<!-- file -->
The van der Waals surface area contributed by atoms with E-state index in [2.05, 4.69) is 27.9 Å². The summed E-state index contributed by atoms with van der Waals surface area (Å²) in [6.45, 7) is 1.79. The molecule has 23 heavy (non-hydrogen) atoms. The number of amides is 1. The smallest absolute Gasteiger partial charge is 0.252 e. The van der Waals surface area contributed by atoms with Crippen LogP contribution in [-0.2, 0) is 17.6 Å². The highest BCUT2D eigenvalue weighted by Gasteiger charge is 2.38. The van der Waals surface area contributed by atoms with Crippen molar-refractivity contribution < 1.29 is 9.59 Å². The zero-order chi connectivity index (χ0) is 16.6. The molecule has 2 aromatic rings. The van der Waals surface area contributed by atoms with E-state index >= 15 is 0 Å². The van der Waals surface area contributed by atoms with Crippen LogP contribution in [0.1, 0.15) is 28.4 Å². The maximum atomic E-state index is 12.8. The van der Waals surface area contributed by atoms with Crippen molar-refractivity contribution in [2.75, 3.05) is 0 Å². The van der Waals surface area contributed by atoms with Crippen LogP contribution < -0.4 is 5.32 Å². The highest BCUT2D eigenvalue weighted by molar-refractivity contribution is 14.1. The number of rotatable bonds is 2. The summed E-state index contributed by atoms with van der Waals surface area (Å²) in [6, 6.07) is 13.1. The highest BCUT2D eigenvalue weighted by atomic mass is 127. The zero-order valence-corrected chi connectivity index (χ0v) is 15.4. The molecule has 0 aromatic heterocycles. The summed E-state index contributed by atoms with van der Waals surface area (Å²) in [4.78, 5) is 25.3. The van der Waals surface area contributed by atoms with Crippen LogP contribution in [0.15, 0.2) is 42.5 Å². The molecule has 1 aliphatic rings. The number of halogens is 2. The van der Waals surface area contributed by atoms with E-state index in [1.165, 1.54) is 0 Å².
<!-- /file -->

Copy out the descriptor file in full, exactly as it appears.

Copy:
The van der Waals surface area contributed by atoms with E-state index in [2.05, 4.69) is 27.9 Å². The summed E-state index contributed by atoms with van der Waals surface area (Å²) in [6.45, 7) is 1.79. The molecule has 23 heavy (non-hydrogen) atoms. The number of amides is 1. The smallest absolute Gasteiger partial charge is 0.252 e. The van der Waals surface area contributed by atoms with Crippen LogP contribution in [-0.2, 0) is 17.6 Å². The highest BCUT2D eigenvalue weighted by Gasteiger charge is 2.38. The van der Waals surface area contributed by atoms with Crippen molar-refractivity contribution < 1.29 is 9.59 Å². The zero-order chi connectivity index (χ0) is 16.6. The molecule has 2 aromatic rings. The van der Waals surface area contributed by atoms with E-state index >= 15 is 0 Å². The van der Waals surface area contributed by atoms with Crippen LogP contribution in [0.1, 0.15) is 28.4 Å². The maximum atomic E-state index is 12.8. The van der Waals surface area contributed by atoms with Crippen molar-refractivity contribution in [2.75, 3.05) is 0 Å². The van der Waals surface area contributed by atoms with Crippen LogP contribution < -0.4 is 5.32 Å². The highest BCUT2D eigenvalue weighted by molar-refractivity contribution is 14.1. The number of rotatable bonds is 2. The summed E-state index contributed by atoms with van der Waals surface area (Å²) in [6, 6.07) is 13.1. The highest BCUT2D eigenvalue weighted by atomic mass is 127. The zero-order valence-corrected chi connectivity index (χ0v) is 15.4. The molecule has 0 aromatic heterocycles. The summed E-state index contributed by atoms with van der Waals surface area (Å²) in [4.78, 5) is 25.3. The van der Waals surface area contributed by atoms with Crippen LogP contribution in [0.15, 0.2) is 42.5 Å². The molecule has 1 aliphatic rings. The number of halogens is 2. The van der Waals surface area contributed by atoms with E-state index in [1.165, 1.54) is 0 Å².